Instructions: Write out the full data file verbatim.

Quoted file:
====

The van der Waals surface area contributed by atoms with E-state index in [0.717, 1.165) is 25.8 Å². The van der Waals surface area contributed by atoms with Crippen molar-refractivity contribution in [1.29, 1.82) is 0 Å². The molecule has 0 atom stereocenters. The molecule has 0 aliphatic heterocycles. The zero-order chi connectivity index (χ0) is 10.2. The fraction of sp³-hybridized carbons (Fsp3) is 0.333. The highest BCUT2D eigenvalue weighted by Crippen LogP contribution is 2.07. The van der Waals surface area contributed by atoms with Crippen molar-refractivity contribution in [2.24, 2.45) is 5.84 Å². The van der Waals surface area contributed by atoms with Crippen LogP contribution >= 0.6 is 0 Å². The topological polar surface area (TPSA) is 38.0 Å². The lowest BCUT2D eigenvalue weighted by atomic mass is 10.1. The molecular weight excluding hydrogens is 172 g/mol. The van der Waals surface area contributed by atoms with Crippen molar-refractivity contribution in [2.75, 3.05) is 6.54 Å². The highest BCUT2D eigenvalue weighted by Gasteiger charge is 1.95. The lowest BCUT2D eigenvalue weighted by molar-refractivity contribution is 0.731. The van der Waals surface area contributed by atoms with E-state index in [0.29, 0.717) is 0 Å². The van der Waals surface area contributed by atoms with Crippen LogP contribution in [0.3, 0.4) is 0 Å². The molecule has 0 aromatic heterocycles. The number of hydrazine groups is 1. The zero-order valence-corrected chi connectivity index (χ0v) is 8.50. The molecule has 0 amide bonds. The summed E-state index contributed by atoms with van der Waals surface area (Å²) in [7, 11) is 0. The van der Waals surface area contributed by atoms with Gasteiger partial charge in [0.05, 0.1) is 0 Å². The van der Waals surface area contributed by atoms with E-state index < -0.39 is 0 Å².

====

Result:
The van der Waals surface area contributed by atoms with E-state index in [0.717, 1.165) is 25.8 Å². The van der Waals surface area contributed by atoms with Crippen molar-refractivity contribution in [1.29, 1.82) is 0 Å². The molecule has 0 atom stereocenters. The molecule has 0 aliphatic heterocycles. The zero-order chi connectivity index (χ0) is 10.2. The fraction of sp³-hybridized carbons (Fsp3) is 0.333. The highest BCUT2D eigenvalue weighted by Crippen LogP contribution is 2.07. The van der Waals surface area contributed by atoms with Crippen molar-refractivity contribution in [2.24, 2.45) is 5.84 Å². The van der Waals surface area contributed by atoms with Crippen LogP contribution >= 0.6 is 0 Å². The topological polar surface area (TPSA) is 38.0 Å². The lowest BCUT2D eigenvalue weighted by atomic mass is 10.1. The molecular weight excluding hydrogens is 172 g/mol. The van der Waals surface area contributed by atoms with Crippen molar-refractivity contribution in [2.75, 3.05) is 6.54 Å². The highest BCUT2D eigenvalue weighted by Gasteiger charge is 1.95. The lowest BCUT2D eigenvalue weighted by molar-refractivity contribution is 0.731. The van der Waals surface area contributed by atoms with E-state index in [0.29, 0.717) is 0 Å². The van der Waals surface area contributed by atoms with Crippen LogP contribution in [0.3, 0.4) is 0 Å². The molecule has 0 aromatic heterocycles. The number of hydrazine groups is 1. The zero-order valence-corrected chi connectivity index (χ0v) is 8.50. The molecule has 0 amide bonds. The summed E-state index contributed by atoms with van der Waals surface area (Å²) in [7, 11) is 0. The van der Waals surface area contributed by atoms with Gasteiger partial charge in [0.05, 0.1) is 0 Å². The van der Waals surface area contributed by atoms with E-state index < -0.39 is 0 Å².